[VIEWPOINT]A 'just war' against terrorismThe war on terrorism, which aims at destroying the Taliban regime and capturing Osama bin Laden, has made rapid progress.
With the collapse of the Taliban regime impending and pursuers closing in on Mr. bin Laden, U.S. military and civilian authorities have begun to dispute how to treat suspected Sept. 11 terrorists, including Mr. bin Laden, if they are arrested.
U.S. President George W. Bush told federal prosecutors on Nov. 29 that Washington would authorize secret military tribunals, instead of open courts, to try captured terror suspects if it judges that such a step would contribute to the security of the United States.
Mr. Bush said that terrorists must never again be allowed to use the United States' freedoms against the country.
The New York Times, a respected American daily newspaper, said, in an editorial entitled "Justice Deformed; War and the Constitution," that if the Bush administration uses secret military tribunals to try suspected leaders of the terrorist attacks, including Mr. bin Laden, it would infringe on the rights of the Congress and the judiciary. In addition, the newspaper said, it would degrade the status of the United States as an advocate of international human rights and global justice.
Legal procedures for suspected Sept. 11 terrorists are not only an issue involving the judiciary, but a political issue. To comprehend the character of the issue, we need a rudimentary knowledge of Western thought, pragmatism, pacifism and belief in the concept of just wars. When is the use of force justified?
In the view of Western pragmatists, the use of force is neither good nor evil in principle. Facing actual conditions in international politics, it is inevitable for countries to use force for the sake of national interests, pragmatists say.
A pacifist would counter that the use of force cannot be justified under any conditions. The other party's violence should be overcome not by violence but by love, in their view. Love works unilaterally, while force works mutually. By denying one's own existence and maximizing the existence of the other party, one can move into the other party's mind and induce it to follow your opinion, according to pacifists.
In the view of "just war" advocates, the righteous use of violence is recognized based on the justice － or lack of justice － inherent in a war's motivation. Unjust warmaking is ruled out. As a condition of a just war, the other party should have engaged in illegal activities and have refused to end those activities. Force should be used with discrimination and in proportion to the other party's activities, to prevent indiscriminate and excessive violence.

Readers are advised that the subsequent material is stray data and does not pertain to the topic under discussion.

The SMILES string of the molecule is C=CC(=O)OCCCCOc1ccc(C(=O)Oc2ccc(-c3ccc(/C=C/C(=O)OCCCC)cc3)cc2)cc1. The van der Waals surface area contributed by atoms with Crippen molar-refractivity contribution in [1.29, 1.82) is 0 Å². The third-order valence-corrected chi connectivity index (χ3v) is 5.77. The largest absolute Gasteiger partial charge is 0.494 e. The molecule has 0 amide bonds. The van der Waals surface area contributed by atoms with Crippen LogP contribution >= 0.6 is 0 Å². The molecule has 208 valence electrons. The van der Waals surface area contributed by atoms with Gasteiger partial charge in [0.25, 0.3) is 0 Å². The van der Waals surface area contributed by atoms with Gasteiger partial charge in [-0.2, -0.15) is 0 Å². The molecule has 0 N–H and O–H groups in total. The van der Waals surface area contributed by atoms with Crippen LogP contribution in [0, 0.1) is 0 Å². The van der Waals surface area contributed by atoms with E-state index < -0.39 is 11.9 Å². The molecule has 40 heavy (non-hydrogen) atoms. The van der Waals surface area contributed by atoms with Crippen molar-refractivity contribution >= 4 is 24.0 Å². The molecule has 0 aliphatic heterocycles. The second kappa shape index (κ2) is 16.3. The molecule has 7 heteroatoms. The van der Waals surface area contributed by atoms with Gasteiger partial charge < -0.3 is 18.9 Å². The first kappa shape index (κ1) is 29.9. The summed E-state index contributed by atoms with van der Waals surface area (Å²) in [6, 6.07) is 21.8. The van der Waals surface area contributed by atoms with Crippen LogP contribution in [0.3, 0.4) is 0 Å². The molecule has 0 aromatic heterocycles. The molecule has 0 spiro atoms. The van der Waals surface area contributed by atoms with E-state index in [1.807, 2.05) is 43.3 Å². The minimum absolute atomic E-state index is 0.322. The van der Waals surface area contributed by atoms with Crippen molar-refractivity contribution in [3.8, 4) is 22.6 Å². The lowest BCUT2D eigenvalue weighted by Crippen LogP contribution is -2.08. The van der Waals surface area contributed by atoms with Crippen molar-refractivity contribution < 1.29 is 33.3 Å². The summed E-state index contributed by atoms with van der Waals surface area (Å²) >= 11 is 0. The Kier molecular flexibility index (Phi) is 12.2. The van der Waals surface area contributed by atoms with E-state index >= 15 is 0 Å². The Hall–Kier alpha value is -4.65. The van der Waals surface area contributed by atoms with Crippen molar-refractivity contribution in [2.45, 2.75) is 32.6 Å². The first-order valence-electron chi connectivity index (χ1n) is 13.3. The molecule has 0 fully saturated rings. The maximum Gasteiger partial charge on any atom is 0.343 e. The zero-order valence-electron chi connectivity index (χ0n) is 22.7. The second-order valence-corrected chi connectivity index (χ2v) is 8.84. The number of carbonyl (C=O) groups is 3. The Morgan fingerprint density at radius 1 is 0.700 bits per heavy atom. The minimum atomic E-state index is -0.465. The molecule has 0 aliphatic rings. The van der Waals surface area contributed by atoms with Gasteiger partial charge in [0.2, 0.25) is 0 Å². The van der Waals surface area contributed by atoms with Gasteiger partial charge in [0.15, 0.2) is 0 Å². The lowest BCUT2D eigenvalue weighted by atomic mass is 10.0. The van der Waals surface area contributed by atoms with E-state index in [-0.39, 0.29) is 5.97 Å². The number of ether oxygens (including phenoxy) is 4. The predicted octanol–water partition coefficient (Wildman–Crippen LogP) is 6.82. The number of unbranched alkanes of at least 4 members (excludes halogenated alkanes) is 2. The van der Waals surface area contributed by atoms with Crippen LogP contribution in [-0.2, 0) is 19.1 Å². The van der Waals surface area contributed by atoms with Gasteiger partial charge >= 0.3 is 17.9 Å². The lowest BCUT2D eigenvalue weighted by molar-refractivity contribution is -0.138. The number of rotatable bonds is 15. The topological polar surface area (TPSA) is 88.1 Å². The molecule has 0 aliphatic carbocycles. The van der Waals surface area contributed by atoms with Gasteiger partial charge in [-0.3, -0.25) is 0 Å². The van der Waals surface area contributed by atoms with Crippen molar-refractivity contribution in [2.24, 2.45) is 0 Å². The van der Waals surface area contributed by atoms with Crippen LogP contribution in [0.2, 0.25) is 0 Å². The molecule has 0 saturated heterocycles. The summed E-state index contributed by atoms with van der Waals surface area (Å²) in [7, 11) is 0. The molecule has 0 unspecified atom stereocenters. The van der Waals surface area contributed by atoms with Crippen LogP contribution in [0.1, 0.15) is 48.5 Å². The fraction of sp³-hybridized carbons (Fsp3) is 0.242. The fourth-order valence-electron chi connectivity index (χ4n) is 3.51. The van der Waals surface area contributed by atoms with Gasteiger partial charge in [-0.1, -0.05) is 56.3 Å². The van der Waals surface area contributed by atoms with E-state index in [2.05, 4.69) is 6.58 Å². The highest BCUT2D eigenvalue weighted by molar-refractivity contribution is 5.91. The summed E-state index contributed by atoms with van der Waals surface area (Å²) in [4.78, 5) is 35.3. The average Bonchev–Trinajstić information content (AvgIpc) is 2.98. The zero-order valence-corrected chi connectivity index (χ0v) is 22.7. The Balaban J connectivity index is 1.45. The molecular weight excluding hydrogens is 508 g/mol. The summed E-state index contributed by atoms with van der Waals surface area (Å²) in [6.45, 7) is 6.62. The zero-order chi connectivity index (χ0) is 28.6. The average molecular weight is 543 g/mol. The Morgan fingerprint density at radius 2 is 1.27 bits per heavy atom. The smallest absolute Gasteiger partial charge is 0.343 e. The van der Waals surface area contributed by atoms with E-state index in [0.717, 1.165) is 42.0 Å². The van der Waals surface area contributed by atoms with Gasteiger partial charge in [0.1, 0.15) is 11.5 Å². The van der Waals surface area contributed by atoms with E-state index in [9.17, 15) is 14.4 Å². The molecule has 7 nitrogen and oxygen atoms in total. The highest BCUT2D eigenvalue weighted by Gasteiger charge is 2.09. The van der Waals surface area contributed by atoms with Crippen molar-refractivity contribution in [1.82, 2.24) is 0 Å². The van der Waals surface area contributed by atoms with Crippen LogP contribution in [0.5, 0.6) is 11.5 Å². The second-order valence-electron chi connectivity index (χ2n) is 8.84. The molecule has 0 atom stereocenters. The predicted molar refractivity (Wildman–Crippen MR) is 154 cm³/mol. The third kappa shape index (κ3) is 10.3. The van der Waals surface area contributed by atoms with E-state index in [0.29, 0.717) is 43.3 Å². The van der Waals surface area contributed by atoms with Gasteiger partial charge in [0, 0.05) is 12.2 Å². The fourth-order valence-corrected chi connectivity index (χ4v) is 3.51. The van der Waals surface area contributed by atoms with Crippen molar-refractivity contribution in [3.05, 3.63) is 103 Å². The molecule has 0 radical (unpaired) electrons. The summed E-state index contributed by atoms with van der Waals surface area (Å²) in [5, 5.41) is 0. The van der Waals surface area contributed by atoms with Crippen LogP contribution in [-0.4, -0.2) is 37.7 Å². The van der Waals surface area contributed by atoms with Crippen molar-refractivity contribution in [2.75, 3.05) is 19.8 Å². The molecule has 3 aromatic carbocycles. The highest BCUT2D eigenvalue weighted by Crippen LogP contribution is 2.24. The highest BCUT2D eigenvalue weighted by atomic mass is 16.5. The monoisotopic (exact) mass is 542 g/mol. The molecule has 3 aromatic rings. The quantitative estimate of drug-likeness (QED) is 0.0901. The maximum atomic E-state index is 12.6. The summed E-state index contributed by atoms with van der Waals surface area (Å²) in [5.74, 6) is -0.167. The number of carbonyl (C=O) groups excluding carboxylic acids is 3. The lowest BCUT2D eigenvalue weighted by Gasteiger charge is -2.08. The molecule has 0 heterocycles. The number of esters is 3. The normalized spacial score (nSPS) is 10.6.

The Bush administration should conduct a war against terrorism in the 21st century based on the belief in a just war, instead of realism and pacifism, to escape from the vicious circle of violence and retaliation.
If the Bush administration selects realism, through authorizing secret military tribunals to try suspected terrorists, the war against terrorism will face problems due to split domestic opinion and weakened support of the international community. On the other hand, if Washington selects pacifism, some political groups in the world that are dissatisfied with the current order of international politics will use terrorism as a part of their foreign policy.
In order to conduct the war against terrorism successfully, based on the belief in just war, the United States should make certain the war's aims and methods are just.
Just aims would include conducting a defensive war to reduce terrorist attacks and making efforts to adjust its foreign policies to avoid provoking terrorist attacks.
As a part of just methods of waging war, the United States should follow the principle of discrimination between soldiers and citizens in the enemy state and the principle that the damage inflicted by retaliation should not be larger than the injury from the initial violation.
The international order against terrorism, which the Bush administration is trying to build up, will not be possible to sustain only by military action based on national interests, but by moral superiority based on the belief in just war.
The writer is a professor of international relations at Seoul National University.
by Ha Young-sun